Seven school districts in Ohio are under fiscal emergency, and six are under fiscal watch. Fiscal emergency is the most severe stage of a district’s financial solvency problems. A fiscal watch is declared when a district’s financial condition threaten its solvency. Mahoning Valley districts and duration as of Thursday under the designations:
McDonald Local Schools, 1.6 years
Beaver Local Schools, 1.3 years
Niles City Schools, 8.2 years
Brookfield Local Schools, 5.2 years
Liberty Local Schools, one day
Source: Ohio Auditor Dave Yost
By Jeanne Starmack
The state has placed the school district in fiscal watch, which is one step away from fiscal emergency.
State Auditor Dave Yost said the watch status became effective Thursday.
Failure to submit a recovery plan that eliminates a $2.5-million deficit projected for fiscal year 2012 and incomplete financial records prompted the action, the auditor’s office said.
The district now has 60 days to prepare and submit its plan to eliminate the deficit, which is projected in the district’s most recent five-year forecast.
Otherwise, the district will be placed in fiscal emergency and be subject to state financial oversight.
But preparing that plan isn’t going to be easy right now, said the district’s interim treasurer, James Wilson. He took over the post May 5 after the sudden resignation of treasurer Tracey Obermiyer.
Under Obermiyer’s watch, the district’s financial books became “unauditable,” according to the state auditor’s office, and the office couldn’t get records it needed for routine audits.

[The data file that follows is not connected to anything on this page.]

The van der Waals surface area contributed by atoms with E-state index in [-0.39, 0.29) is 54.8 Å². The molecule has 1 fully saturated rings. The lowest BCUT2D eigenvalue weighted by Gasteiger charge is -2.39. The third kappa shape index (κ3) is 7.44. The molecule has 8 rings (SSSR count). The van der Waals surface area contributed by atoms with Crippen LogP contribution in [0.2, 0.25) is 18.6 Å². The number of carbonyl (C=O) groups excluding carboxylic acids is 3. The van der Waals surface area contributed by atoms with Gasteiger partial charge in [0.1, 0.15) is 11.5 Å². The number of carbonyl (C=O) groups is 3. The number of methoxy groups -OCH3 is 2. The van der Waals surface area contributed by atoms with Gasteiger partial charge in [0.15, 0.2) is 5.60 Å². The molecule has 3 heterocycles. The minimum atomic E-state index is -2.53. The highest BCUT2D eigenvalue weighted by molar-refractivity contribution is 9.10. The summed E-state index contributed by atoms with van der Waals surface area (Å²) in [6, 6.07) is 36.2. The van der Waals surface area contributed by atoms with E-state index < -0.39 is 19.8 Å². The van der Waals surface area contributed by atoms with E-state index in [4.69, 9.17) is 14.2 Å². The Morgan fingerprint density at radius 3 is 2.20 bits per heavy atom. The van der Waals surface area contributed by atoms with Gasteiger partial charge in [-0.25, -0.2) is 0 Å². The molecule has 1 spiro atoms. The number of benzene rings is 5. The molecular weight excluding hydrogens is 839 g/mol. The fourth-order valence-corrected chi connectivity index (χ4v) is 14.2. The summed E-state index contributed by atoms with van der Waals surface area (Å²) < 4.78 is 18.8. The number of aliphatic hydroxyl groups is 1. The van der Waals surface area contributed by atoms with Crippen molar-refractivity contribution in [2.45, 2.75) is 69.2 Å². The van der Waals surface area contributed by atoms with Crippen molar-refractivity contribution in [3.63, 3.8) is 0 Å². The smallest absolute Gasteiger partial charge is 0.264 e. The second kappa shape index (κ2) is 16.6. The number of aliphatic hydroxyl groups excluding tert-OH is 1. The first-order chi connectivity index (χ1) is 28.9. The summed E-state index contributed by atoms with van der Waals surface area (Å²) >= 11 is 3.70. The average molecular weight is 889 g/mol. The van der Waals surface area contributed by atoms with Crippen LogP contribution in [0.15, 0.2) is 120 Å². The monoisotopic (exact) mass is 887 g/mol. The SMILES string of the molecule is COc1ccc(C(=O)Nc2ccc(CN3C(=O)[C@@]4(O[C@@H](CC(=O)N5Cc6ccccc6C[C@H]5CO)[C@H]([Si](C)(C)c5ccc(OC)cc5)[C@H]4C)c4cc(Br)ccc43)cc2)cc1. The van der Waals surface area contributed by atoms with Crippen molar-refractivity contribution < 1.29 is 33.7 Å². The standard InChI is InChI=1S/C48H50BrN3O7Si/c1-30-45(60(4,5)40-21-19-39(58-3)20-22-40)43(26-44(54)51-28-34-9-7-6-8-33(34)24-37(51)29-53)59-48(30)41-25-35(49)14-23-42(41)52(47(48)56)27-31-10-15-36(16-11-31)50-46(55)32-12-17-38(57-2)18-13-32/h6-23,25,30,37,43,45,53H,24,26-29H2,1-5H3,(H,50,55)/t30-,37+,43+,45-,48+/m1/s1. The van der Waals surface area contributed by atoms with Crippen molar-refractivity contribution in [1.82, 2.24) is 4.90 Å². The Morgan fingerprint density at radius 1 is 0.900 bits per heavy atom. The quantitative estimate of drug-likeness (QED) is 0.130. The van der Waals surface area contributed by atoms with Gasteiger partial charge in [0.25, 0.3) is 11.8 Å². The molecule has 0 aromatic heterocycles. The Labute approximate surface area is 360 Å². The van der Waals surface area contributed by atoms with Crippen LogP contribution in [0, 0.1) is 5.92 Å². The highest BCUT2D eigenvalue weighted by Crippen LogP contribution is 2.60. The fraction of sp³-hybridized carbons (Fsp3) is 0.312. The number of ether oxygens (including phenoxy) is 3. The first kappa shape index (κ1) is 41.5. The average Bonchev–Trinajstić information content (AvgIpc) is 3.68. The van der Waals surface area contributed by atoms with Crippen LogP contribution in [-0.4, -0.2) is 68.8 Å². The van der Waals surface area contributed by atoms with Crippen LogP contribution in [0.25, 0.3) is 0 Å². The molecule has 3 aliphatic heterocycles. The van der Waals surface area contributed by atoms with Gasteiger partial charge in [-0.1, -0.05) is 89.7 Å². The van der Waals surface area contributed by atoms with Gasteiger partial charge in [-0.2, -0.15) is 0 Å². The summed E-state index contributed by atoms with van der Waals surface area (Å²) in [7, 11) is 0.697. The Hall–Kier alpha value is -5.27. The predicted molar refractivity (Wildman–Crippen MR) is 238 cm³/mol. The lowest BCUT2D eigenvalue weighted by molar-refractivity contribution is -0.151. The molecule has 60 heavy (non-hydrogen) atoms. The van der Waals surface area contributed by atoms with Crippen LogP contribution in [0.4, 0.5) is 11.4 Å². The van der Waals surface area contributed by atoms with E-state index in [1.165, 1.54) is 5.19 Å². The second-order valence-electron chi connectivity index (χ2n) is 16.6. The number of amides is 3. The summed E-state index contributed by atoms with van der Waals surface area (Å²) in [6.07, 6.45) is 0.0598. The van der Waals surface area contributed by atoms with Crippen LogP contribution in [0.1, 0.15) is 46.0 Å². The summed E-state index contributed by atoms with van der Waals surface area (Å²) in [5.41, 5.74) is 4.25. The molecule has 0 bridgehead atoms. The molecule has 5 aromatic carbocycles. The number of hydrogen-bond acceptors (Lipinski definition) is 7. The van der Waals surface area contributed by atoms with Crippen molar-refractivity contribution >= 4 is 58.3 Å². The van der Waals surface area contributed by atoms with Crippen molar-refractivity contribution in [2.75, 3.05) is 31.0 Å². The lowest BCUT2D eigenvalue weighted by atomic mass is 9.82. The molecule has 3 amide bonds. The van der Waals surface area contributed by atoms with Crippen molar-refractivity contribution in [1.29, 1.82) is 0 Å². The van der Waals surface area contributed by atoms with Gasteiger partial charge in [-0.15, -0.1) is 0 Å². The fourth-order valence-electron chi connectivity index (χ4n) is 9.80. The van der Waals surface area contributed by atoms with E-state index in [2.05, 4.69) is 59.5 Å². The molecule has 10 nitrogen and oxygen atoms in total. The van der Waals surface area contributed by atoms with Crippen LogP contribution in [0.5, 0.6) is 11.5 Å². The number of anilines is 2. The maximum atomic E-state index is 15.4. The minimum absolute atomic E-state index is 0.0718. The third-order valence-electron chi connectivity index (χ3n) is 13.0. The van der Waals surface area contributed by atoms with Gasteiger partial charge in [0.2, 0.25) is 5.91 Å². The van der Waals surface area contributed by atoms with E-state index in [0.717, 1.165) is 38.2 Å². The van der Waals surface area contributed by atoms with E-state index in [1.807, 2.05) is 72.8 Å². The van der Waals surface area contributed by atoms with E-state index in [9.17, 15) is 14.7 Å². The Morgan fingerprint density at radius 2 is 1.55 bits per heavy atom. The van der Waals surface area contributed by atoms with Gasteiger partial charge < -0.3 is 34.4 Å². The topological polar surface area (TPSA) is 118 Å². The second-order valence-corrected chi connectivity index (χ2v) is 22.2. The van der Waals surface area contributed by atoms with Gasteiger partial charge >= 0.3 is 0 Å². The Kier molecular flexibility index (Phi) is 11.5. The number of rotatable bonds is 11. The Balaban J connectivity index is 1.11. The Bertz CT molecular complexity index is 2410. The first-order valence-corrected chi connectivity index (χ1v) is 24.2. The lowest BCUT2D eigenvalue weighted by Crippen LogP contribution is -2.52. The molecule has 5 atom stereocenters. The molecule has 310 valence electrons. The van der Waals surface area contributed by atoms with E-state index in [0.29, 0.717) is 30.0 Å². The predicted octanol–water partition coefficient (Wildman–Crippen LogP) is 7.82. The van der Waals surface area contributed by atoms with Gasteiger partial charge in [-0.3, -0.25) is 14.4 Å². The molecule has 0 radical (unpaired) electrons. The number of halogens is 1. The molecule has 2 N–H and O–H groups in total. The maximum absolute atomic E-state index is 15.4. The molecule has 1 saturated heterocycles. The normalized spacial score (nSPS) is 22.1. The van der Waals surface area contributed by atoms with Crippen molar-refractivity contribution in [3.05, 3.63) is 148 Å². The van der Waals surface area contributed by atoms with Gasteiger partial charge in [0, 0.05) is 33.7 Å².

An independent auditing firm is reviewing the district’s financial records right now. The district can’t prepare a plan until the firm’s work is finished, Wilson said. He estimated that may be in another month.
The auditor’s announcement comes after school board president Diana DeVito reported at Monday’s board meeting that the board asked the state to certify the district’s debt to determine if it should be placed in fiscal emergency.
Districts fall under emergency status if their debt exceeds their revenues by more than 15 percent, Wilson said.
The Ohio Department of Education, in a letter to the board dated March 31, said the projected 2012 deficit represents 16.1 percent of the previous year’s revenue. The ODE wanted a recovery plan submitted by May 16, or it would recommend to the state auditor the district be placed in fiscal watch or emergency, the letter said.
The auditor’s office said it received a letter from the ODE May 17 that asked the auditor to place Liberty in fiscal watch.
Obermiyer resigned in a letter to the board April 29 after the board became aware she hadn’t provided the state auditor’s office with the needed records.
The auditor’s office notified the board Feb. 7 that it wasn’t receiving records that included bank reconciliations and bank statements, and it also said the district’s books were unauditable. The letter gave the district 90 days to correct the problem or face legal action that could include a suit filed by the state attorney general.
The district doesn’t believe at this point that there was any criminal misconduct on Obermiyer’s part, said John Britton, an attorney for the district. Her letter of resignation cited “personal reasons” for her departure. The Vindicator has been unable to reach her for comment.